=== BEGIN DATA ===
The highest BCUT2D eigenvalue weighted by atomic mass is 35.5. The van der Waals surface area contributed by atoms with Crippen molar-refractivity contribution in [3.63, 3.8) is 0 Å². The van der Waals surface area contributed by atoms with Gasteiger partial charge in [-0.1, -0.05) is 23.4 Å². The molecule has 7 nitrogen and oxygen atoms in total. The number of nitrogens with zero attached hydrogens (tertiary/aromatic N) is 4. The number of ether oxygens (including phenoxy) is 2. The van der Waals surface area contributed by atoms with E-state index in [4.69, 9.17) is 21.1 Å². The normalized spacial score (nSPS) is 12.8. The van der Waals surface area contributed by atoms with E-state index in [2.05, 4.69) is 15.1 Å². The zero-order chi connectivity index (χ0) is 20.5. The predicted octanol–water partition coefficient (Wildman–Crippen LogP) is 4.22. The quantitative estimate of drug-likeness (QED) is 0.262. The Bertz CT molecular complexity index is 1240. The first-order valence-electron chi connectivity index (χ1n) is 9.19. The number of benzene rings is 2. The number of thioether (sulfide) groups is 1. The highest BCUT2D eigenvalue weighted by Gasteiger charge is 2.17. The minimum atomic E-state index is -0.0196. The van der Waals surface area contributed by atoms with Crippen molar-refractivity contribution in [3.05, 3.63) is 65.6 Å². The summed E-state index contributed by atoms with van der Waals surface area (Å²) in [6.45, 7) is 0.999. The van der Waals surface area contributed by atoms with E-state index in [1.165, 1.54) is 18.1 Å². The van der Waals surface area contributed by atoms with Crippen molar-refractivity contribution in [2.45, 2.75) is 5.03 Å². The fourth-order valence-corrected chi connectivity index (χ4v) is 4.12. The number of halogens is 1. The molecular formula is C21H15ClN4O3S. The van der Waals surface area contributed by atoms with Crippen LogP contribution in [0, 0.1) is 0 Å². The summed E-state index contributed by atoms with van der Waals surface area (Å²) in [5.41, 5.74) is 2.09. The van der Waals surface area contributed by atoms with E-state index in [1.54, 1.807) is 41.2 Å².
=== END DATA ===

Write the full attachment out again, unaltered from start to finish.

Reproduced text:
The highest BCUT2D eigenvalue weighted by atomic mass is 35.5. The van der Waals surface area contributed by atoms with Crippen molar-refractivity contribution in [3.63, 3.8) is 0 Å². The van der Waals surface area contributed by atoms with Gasteiger partial charge in [-0.1, -0.05) is 23.4 Å². The molecule has 7 nitrogen and oxygen atoms in total. The number of nitrogens with zero attached hydrogens (tertiary/aromatic N) is 4. The number of ether oxygens (including phenoxy) is 2. The van der Waals surface area contributed by atoms with E-state index in [4.69, 9.17) is 21.1 Å². The normalized spacial score (nSPS) is 12.8. The van der Waals surface area contributed by atoms with E-state index in [2.05, 4.69) is 15.1 Å². The zero-order chi connectivity index (χ0) is 20.5. The predicted octanol–water partition coefficient (Wildman–Crippen LogP) is 4.22. The quantitative estimate of drug-likeness (QED) is 0.262. The Bertz CT molecular complexity index is 1240. The first-order valence-electron chi connectivity index (χ1n) is 9.19. The number of benzene rings is 2. The number of thioether (sulfide) groups is 1. The highest BCUT2D eigenvalue weighted by Gasteiger charge is 2.17. The minimum atomic E-state index is -0.0196. The van der Waals surface area contributed by atoms with Crippen molar-refractivity contribution in [3.05, 3.63) is 65.6 Å². The summed E-state index contributed by atoms with van der Waals surface area (Å²) in [6.45, 7) is 0.999. The van der Waals surface area contributed by atoms with E-state index in [1.165, 1.54) is 18.1 Å². The van der Waals surface area contributed by atoms with Crippen molar-refractivity contribution in [2.45, 2.75) is 5.03 Å². The fourth-order valence-corrected chi connectivity index (χ4v) is 4.12. The number of halogens is 1. The molecular formula is C21H15ClN4O3S. The van der Waals surface area contributed by atoms with Crippen LogP contribution in [0, 0.1) is 0 Å². The summed E-state index contributed by atoms with van der Waals surface area (Å²) in [5.41, 5.74) is 2.09. The van der Waals surface area contributed by atoms with E-state index in [1.54, 1.807) is 41.2 Å².